The Obama administration declared an “urgent humanitarian situation” this week, and is now ordering thousands of toilets, cots, and other basic provisions for the thousands of migrant children in federal custody. Homeland Security Secretary Jeh Johnson declared “a level-four condition of readiness” in the Rio Grande Valley in May after seeing a McAllen, Texas Border Patrol facility overcrowded with children earlier this month. Photos released by conservative news site Breitbart purport to depict packed processing centers in Texas.
Thus far in the 2014 fiscal year, about 47,000 children have been apprehended at the U.S.-Mexico border — a 92 percent increase over the previous year, according to Customs and Border Patrol figures. Federal officials have been transferring minors from Texas to other states to handle the surge. Almost all of the 750 children already transferred to Nogales, Arizona this week are from Guatemala, El Salvador, and Honduras, where crime and corruption are associated with a surge in migrants fleeing the country. Another 300 were reportedly transferred to the facility by early Sunday morning.
Officials are reporting improved conditions in the facility, after photos shared online earlier showed children wrapped in aluminum blankets. Federal agencies have set up medical treatment at the center, including vaccinations and checkups. But the Arizona Republic reports that members of the media have not been allowed into the facility. Some of the children there will be reunited with family members in the United States. Many others, however, will be transferred to other temporary shelters at military bases.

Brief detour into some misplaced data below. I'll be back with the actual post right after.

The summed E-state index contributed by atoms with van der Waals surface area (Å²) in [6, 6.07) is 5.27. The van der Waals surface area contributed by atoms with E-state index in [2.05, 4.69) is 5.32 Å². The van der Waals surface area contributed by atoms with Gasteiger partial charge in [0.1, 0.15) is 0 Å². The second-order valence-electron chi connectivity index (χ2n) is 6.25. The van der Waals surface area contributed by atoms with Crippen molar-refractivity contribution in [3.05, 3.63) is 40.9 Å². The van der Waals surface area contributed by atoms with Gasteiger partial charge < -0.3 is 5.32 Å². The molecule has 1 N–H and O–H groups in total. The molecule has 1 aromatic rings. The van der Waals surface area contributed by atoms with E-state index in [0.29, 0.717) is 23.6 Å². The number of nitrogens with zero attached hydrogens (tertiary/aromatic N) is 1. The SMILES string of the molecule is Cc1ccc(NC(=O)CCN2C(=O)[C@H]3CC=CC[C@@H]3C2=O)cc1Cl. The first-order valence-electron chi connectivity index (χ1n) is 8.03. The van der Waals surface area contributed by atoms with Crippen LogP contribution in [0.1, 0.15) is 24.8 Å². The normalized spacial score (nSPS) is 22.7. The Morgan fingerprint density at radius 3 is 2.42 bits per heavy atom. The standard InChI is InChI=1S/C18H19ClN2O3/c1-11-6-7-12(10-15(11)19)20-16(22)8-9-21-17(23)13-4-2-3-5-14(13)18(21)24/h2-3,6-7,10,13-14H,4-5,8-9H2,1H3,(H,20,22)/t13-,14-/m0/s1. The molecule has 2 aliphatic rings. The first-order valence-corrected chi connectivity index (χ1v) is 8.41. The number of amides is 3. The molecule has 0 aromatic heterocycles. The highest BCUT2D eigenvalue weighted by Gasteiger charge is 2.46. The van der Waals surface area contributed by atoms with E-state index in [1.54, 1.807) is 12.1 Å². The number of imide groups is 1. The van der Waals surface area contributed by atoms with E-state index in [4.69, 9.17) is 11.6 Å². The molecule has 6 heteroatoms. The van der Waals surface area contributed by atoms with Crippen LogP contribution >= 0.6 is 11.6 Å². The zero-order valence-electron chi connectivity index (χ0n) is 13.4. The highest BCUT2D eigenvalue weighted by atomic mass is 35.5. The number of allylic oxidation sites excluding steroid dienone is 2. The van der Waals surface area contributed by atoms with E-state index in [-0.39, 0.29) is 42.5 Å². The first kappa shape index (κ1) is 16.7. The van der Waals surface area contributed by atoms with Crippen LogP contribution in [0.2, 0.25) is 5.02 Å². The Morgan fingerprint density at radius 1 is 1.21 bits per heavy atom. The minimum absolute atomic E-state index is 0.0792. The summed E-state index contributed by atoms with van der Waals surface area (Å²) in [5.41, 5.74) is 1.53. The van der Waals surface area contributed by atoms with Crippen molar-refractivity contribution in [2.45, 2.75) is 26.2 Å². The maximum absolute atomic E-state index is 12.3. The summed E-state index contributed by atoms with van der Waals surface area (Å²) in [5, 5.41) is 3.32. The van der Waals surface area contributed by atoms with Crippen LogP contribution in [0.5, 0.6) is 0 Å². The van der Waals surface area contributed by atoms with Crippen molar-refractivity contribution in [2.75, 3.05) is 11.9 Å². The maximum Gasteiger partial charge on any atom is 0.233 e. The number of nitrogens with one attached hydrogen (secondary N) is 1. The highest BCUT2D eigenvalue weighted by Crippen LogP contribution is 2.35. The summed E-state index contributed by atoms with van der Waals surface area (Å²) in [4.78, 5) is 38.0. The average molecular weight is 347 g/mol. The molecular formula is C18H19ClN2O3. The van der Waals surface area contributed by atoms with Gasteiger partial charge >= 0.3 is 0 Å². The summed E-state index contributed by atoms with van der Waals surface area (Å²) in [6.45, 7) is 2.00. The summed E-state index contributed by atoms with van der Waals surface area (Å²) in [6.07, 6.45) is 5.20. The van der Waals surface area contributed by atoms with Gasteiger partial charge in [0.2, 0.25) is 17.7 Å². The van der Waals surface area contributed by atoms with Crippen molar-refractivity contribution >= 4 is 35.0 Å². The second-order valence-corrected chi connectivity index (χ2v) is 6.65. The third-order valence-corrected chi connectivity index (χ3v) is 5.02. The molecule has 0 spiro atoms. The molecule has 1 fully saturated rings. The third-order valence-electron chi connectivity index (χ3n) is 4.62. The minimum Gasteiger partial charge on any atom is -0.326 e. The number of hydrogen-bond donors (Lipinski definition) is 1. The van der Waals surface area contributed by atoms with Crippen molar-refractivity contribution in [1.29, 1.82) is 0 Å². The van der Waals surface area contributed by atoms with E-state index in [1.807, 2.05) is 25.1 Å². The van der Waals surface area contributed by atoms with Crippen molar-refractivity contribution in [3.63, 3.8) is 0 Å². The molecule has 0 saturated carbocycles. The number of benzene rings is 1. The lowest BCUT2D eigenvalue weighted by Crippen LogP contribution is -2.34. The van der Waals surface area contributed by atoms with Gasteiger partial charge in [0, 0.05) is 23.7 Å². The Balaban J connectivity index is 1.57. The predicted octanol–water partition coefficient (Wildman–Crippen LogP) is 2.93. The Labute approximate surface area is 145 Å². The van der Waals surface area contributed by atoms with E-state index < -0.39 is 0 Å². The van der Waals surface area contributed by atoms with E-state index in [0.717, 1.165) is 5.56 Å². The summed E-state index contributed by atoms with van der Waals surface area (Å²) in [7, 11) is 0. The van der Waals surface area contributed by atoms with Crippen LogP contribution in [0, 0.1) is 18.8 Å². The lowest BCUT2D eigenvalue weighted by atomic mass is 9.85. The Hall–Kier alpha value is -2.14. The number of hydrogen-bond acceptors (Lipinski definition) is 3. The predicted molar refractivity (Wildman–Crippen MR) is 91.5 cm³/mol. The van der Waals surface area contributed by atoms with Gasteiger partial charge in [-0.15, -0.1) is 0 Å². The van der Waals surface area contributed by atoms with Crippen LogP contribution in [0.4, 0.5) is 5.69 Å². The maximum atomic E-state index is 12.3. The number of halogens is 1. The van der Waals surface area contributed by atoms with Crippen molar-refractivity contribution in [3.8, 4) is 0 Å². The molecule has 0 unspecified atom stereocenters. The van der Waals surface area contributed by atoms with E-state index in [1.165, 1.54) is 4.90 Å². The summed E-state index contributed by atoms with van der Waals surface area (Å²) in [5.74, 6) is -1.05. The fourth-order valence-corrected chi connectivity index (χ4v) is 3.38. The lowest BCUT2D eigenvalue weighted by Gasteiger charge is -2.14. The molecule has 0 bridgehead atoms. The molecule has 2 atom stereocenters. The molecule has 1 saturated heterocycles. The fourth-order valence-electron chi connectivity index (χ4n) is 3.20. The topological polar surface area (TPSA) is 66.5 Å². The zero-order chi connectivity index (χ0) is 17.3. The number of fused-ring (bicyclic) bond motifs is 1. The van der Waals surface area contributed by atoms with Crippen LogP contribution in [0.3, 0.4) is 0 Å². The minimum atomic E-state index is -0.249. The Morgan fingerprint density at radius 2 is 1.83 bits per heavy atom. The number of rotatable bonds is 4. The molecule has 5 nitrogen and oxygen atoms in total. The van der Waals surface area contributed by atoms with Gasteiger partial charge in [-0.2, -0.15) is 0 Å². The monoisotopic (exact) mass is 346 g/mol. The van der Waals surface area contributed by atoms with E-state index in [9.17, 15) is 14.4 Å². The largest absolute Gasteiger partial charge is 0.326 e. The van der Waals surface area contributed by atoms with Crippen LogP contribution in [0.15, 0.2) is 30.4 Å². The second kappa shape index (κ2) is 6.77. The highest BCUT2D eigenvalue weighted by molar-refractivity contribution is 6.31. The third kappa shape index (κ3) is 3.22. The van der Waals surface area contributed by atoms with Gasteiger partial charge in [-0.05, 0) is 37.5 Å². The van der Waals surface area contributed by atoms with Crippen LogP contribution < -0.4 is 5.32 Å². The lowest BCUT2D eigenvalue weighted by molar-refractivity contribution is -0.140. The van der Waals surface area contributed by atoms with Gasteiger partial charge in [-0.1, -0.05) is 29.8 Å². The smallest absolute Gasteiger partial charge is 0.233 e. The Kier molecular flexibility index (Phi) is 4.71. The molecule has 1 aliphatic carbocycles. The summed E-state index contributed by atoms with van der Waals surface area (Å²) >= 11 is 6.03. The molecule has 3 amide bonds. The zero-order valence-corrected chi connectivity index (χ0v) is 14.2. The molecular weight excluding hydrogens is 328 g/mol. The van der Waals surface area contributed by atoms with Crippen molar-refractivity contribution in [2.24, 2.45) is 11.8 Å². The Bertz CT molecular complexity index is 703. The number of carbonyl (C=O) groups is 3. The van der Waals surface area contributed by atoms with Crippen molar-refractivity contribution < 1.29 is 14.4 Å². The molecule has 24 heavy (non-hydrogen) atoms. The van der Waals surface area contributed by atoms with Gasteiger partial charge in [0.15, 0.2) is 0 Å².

There are several potential causes for the surge of migrants — particularly unaccompanied children — from Central America. It is clear that many are fleeing violence that goes largely unchecked by the government, and lack of opportunity. Others are traveling to join family members already in the United States. On Mother’s Day, Secretary Johnson and his wife visited a Border Patrol station. He told the New York Times the issue of unaccompanied children became “vivid” for him when Johnson asked one 12-year-old girl where her mother was, and she tearfully replied that she didn’t have one but was hoping to find her father in the United States,.
Some are also claiming that migrants are motivated by rumors of a welcoming political climate for migrants. But White House Domestic Policy Council director Cecilia Muñoz has reiterated that these immigrants would not qualify for either temporary legal presence under President Obama’s Deferred Action for Childhood Arrivals program, or for legal status under the Senate immigration bill. She said anecdotal evidence suggests these children have no knowledge of immigration reform and are simply fleeing violence in their home countries.